Photo Credit: Noam Revkin Fenton/Flash90
Prime Minister Benjamin Netanyahu and Supreme Court president Esther Hayut, June 17, 2019.

By Professor Yoav Dotan

The proposed legislation to trim the scope of the reasonableness standard in court decisions could put me in a bind. On the one hand, I have been one of the clear detractors of the Supreme Court when it comes to its overreach in citing reasonableness as a rationale for its rulings, and I would welcome a scenario in which it would no longer be used so frequently. On the other hand, I am vehemently opposed to the judicial revolution that the government has been pursuing.


Scaling back the reasonableness standard is the first step in a judicial revolution that will also politicize the way judges are confirmed to the bench, something I have long ferociously opposed, because it will destroy the legal system. That is why as a citizen, I must stand against it.

The current language that passed the committee phase and now heads for its first reading in the plenum solves my dilemma. The bill’s current format is absolute and radical; if it takes effect, it will eliminate the reasonableness test altogether, which could deal a major blow to Israelis’ rights – especially when it comes to ordinary people’s ability to defend themselves against arbitrary government decisions. The test, as a means of judicial oversight on the executive branch, is a multifaceted device: it provides a judicial review on the government’s policies and on the decisions made by ministers and bureaucrats.

Video: Overnight protest against the judicial reform outside the home of Defense Minister Yoav Gallant (Credit: Yaron Doron)

My issue with the reasonableness standard used by the Supreme Court is in how it has been applied to general policy decisions, such as on fortifying schools in the Gaza area from rockets, and on how to build a metro line in the Tel Aviv area or military operations.

This standard should not be applied in policy areas, because there is no justification to have the court’s analysis trump the government’s overall assessment before it makes such decisions. Such decisions are matters of principle and should enjoy democratic legitimacy, which is afforded to the government rather than the courts. What’s more, such decisions require technological and professional expertise that only the government has.

That’s why I believe that government resolutions that get passed by the full cabinet and have gone through the convoluted multi-agency process by experts should not be subject to the reasonableness clause. That said, the bill currently on the Knesset docket gives blanket exemption to all government decisions, even those made by a single minister. In fact, everything can be defined as a ministerial decision. This could, for example, apply to whether someone gets an entrance visa or an import license for communications devices.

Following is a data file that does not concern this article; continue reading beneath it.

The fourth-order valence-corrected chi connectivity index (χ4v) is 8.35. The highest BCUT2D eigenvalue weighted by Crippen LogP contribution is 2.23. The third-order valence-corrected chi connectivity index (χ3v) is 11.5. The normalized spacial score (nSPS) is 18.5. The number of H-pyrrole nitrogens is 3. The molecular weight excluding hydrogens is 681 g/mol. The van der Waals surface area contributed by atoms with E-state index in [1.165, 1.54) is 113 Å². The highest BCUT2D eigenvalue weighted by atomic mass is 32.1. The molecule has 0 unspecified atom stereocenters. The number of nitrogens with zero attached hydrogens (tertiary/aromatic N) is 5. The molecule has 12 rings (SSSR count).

The democratic rationale to limit the scope of judicial review no longer applies when such decisions affect specific individuals because even the strong checks and balances that restrain the branches of government fail to deliver in such cases, including the oversight mechanism in the Knesset, the media, and the various NGOs.

In fact, petitioning the court is the only way such individuals can seek redress for their grievances. If the bill passes, the politicians are not going to be hurt, and neither will various NGOs promoting good governance. Those who are going to be hurt will be the very people who seek to get a firearm permit or a beautician who has had her business license revoked by the Health Ministry.

In such cases, the bill’s current language would deprive the court of its strongest means to review the government’s decision. It will also deny citizens of the only practical defense they have against abuse by officials making arbitrary decisions.

That is why those who are critical of the way the court has used the clause should oppose the current bill, which throws the baby out with the bathwater. This baby is not the court or judicial review but the civil liberties of each and every one of us.

Yoav Dotan is an Edwin A. Goodman professor for public law and former dean at the Faculty of Law at the Hebrew University of Jerusalem.

{Written by Professor Yoav Dotan and reposted from IsraelHayom}

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